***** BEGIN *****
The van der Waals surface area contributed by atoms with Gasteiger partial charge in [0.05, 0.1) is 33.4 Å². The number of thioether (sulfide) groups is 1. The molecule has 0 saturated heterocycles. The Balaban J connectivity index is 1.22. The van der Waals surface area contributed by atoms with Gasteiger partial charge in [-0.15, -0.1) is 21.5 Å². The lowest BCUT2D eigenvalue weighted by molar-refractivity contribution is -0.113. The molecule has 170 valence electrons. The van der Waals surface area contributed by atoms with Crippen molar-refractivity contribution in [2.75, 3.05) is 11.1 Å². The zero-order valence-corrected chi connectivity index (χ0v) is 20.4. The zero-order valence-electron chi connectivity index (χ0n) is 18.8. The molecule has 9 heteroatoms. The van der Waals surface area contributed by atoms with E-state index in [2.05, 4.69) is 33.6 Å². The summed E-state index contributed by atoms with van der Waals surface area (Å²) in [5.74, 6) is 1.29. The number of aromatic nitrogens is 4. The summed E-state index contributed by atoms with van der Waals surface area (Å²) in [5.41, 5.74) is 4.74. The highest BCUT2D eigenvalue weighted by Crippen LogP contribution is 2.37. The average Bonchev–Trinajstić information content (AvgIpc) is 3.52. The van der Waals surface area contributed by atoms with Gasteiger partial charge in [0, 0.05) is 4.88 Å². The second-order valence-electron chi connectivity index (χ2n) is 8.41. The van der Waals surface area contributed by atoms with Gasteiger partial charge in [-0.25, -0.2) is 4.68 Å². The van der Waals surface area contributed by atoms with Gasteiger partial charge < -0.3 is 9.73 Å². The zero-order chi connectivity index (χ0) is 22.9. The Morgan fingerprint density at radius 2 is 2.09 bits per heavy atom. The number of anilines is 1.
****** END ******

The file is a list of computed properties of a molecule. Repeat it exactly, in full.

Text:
The van der Waals surface area contributed by atoms with Gasteiger partial charge in [0.05, 0.1) is 33.4 Å². The number of thioether (sulfide) groups is 1. The molecule has 0 saturated heterocycles. The Balaban J connectivity index is 1.22. The van der Waals surface area contributed by atoms with Gasteiger partial charge in [-0.15, -0.1) is 21.5 Å². The lowest BCUT2D eigenvalue weighted by molar-refractivity contribution is -0.113. The molecule has 170 valence electrons. The van der Waals surface area contributed by atoms with Crippen molar-refractivity contribution in [2.75, 3.05) is 11.1 Å². The zero-order valence-corrected chi connectivity index (χ0v) is 20.4. The zero-order valence-electron chi connectivity index (χ0n) is 18.8. The molecule has 9 heteroatoms. The van der Waals surface area contributed by atoms with E-state index in [2.05, 4.69) is 33.6 Å². The summed E-state index contributed by atoms with van der Waals surface area (Å²) in [5.74, 6) is 1.29. The number of aromatic nitrogens is 4. The summed E-state index contributed by atoms with van der Waals surface area (Å²) in [5.41, 5.74) is 4.74. The highest BCUT2D eigenvalue weighted by Crippen LogP contribution is 2.37. The average Bonchev–Trinajstić information content (AvgIpc) is 3.52. The van der Waals surface area contributed by atoms with Gasteiger partial charge in [0, 0.05) is 4.88 Å². The second-order valence-electron chi connectivity index (χ2n) is 8.41. The van der Waals surface area contributed by atoms with Gasteiger partial charge in [-0.25, -0.2) is 4.68 Å². The van der Waals surface area contributed by atoms with Gasteiger partial charge < -0.3 is 9.73 Å². The zero-order chi connectivity index (χ0) is 22.9. The Morgan fingerprint density at radius 2 is 2.09 bits per heavy atom. The number of anilines is 1.